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NTSB: 50 Years of Asking “Why?”

By Acting Chairman Robert L. Sumwalt

NTSB 50th Anniversary commemerative emblemFifty years ago, on April 1, 1967, the National Transportation Safety Board (NTSB) came into existence, helping to fulfill President Lyndon B. Johnson’s pledge to ensure the safety of Americans on land, sea, and air.

In 1966, Johnson recommended the creation of a single Department of Transportation (DOT), bringing together the functions of many far-flung agencies. He also urged

…that there be created under the Secretary of Transportation a National Transportation Safety Board independent of the operating units of the Department. The sole function of this Board will be the safety of our travelers. It will review investigations of accidents to seek their causes. It will determine compliance with safety standards. It will examine the adequacy of the safety standards themselves… I consider the functions of this Board so important that I am requesting authority from Congress to name five Presidential appointees as its members.

. . .

No function of the new agency—no responsibility of its Secretary—will be more important than safety.

Indeed, between March 2, 1966, and the NTSB’s birth the following year, there was a spate of disastrous commercial aviation crashes, either on US soil or involving US-built aircraft, together taking the lives of hundreds of passengers. This was not extremely unusual for this era; sometimes multiple fatal aviation accidents happened during the same month.

At the same time, the roads were full of automobiles that could never be sold under today’s safety standards. Most cars had no seat belts, and those that did generally had them in the front seat only. Air bags and child safety seats had not made their way into production. Drunk driving laws and enforcement were permissive, and even with far fewer cars on the roads, there were far more crash deaths.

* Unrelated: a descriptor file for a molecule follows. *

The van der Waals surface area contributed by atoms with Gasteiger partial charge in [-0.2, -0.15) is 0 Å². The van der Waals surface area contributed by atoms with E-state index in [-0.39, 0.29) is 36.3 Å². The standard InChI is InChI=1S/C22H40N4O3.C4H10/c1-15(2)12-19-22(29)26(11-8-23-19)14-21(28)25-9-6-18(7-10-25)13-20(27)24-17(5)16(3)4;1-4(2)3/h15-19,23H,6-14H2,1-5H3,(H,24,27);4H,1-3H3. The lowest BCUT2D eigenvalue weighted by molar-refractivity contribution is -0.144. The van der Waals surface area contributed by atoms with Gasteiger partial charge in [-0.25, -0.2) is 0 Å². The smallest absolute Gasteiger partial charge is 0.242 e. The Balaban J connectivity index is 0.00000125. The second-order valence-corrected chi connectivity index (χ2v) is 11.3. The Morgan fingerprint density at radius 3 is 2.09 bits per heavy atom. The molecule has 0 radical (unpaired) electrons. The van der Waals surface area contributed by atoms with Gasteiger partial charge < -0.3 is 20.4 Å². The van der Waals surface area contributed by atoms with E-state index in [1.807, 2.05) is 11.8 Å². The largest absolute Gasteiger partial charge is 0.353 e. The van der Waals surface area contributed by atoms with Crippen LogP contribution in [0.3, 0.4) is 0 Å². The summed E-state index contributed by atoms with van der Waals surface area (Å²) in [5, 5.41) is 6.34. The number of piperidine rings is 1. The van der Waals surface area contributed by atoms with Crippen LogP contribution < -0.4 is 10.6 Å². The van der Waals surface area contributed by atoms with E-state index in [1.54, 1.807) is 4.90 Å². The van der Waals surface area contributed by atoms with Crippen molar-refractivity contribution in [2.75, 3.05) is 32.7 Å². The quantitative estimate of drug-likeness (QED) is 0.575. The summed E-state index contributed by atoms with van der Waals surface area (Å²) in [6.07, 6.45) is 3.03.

Before the NTSB, major accidents in aviation were investigated by a section of the Civil Aeronautics Board, or CAB. Accidents in other modes of transportation might be investigated by a special subcommittee or jury, but there was no agency to coordinate these efforts or to collect the various findings and analyze them.

The written testimony of government officials in favor of creating the NTSB put it this way: “There is no single official in the entire Government who is in a position to identify, study, and propose solutions to transportation problems.”

The NTSB was established to ask “why?” when an accident happened, and to ask “why not?” Why not improve regulations, training, or a certain aspect of the vehicle or the environment? Even in its infancy, NTSB reports included, as they do today, recommendations to prevent future accidents, often pointing industry and regulators toward a safer future. Although action on NTSB recommendations is purely voluntary, more than 80% of our recommendations are acted upon favorably.